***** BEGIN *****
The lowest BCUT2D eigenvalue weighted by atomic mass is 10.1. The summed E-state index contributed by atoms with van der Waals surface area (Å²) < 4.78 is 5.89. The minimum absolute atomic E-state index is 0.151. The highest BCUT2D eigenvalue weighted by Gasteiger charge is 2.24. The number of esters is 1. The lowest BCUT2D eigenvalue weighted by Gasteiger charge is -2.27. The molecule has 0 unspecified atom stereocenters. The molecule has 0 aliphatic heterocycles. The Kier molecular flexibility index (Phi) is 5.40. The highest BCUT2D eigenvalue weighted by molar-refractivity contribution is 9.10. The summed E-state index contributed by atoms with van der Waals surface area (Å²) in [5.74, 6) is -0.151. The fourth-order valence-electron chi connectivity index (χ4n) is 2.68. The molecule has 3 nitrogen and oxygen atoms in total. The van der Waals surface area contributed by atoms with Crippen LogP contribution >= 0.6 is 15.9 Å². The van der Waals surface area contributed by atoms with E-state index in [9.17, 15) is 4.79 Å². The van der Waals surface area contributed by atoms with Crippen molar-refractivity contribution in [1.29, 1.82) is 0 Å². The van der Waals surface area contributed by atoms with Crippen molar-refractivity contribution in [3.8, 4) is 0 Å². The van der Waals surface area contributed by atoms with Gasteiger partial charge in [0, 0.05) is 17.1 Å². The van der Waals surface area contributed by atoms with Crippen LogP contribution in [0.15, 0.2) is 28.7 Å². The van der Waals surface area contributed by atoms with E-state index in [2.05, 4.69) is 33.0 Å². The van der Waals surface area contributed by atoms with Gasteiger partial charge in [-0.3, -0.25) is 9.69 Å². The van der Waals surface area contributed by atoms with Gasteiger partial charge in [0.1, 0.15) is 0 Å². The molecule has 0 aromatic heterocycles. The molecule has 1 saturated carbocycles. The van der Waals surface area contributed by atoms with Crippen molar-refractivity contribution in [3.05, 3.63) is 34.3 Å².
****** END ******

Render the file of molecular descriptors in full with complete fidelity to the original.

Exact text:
The lowest BCUT2D eigenvalue weighted by atomic mass is 10.1. The summed E-state index contributed by atoms with van der Waals surface area (Å²) < 4.78 is 5.89. The minimum absolute atomic E-state index is 0.151. The highest BCUT2D eigenvalue weighted by Gasteiger charge is 2.24. The number of esters is 1. The lowest BCUT2D eigenvalue weighted by Gasteiger charge is -2.27. The molecule has 0 unspecified atom stereocenters. The molecule has 0 aliphatic heterocycles. The Kier molecular flexibility index (Phi) is 5.40. The highest BCUT2D eigenvalue weighted by molar-refractivity contribution is 9.10. The summed E-state index contributed by atoms with van der Waals surface area (Å²) in [5.74, 6) is -0.151. The fourth-order valence-electron chi connectivity index (χ4n) is 2.68. The molecule has 3 nitrogen and oxygen atoms in total. The van der Waals surface area contributed by atoms with Crippen LogP contribution >= 0.6 is 15.9 Å². The van der Waals surface area contributed by atoms with E-state index in [9.17, 15) is 4.79 Å². The van der Waals surface area contributed by atoms with Crippen molar-refractivity contribution in [1.29, 1.82) is 0 Å². The van der Waals surface area contributed by atoms with Crippen molar-refractivity contribution in [3.8, 4) is 0 Å². The van der Waals surface area contributed by atoms with Gasteiger partial charge in [0, 0.05) is 17.1 Å². The van der Waals surface area contributed by atoms with Crippen LogP contribution in [0.15, 0.2) is 28.7 Å². The van der Waals surface area contributed by atoms with E-state index in [2.05, 4.69) is 33.0 Å². The van der Waals surface area contributed by atoms with Gasteiger partial charge in [-0.3, -0.25) is 9.69 Å². The van der Waals surface area contributed by atoms with Gasteiger partial charge in [0.1, 0.15) is 0 Å². The molecule has 0 aromatic heterocycles. The molecule has 1 saturated carbocycles. The van der Waals surface area contributed by atoms with Crippen molar-refractivity contribution in [3.05, 3.63) is 34.3 Å².